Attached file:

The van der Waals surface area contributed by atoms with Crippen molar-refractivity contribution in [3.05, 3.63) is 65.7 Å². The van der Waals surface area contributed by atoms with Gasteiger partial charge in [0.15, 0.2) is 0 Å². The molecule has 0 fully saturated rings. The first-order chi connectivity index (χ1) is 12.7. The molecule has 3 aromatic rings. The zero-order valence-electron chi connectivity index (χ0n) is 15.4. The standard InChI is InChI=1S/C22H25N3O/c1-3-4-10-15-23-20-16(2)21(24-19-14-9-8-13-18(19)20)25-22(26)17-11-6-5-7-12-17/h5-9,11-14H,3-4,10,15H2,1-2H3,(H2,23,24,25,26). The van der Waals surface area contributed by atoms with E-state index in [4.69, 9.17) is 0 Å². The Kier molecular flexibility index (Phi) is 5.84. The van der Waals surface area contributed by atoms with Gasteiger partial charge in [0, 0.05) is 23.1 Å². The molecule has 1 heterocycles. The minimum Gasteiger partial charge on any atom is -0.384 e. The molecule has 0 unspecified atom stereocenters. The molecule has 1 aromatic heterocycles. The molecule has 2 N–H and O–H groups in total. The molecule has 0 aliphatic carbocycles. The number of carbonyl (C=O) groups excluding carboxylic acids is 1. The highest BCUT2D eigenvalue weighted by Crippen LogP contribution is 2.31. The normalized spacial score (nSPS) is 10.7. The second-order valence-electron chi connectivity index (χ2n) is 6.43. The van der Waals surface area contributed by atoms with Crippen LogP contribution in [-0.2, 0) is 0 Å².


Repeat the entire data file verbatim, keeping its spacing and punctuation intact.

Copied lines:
The van der Waals surface area contributed by atoms with Crippen molar-refractivity contribution in [3.05, 3.63) is 65.7 Å². The van der Waals surface area contributed by atoms with Gasteiger partial charge in [0.15, 0.2) is 0 Å². The molecule has 0 fully saturated rings. The first-order chi connectivity index (χ1) is 12.7. The molecule has 3 aromatic rings. The zero-order valence-electron chi connectivity index (χ0n) is 15.4. The standard InChI is InChI=1S/C22H25N3O/c1-3-4-10-15-23-20-16(2)21(24-19-14-9-8-13-18(19)20)25-22(26)17-11-6-5-7-12-17/h5-9,11-14H,3-4,10,15H2,1-2H3,(H2,23,24,25,26). The van der Waals surface area contributed by atoms with E-state index in [4.69, 9.17) is 0 Å². The Kier molecular flexibility index (Phi) is 5.84. The van der Waals surface area contributed by atoms with Gasteiger partial charge in [0, 0.05) is 23.1 Å². The molecule has 1 heterocycles. The minimum Gasteiger partial charge on any atom is -0.384 e. The molecule has 0 unspecified atom stereocenters. The molecule has 1 aromatic heterocycles. The molecule has 2 N–H and O–H groups in total. The molecule has 0 aliphatic carbocycles. The number of carbonyl (C=O) groups excluding carboxylic acids is 1. The highest BCUT2D eigenvalue weighted by Crippen LogP contribution is 2.31. The normalized spacial score (nSPS) is 10.7. The second-order valence-electron chi connectivity index (χ2n) is 6.43. The van der Waals surface area contributed by atoms with Crippen LogP contribution in [-0.2, 0) is 0 Å².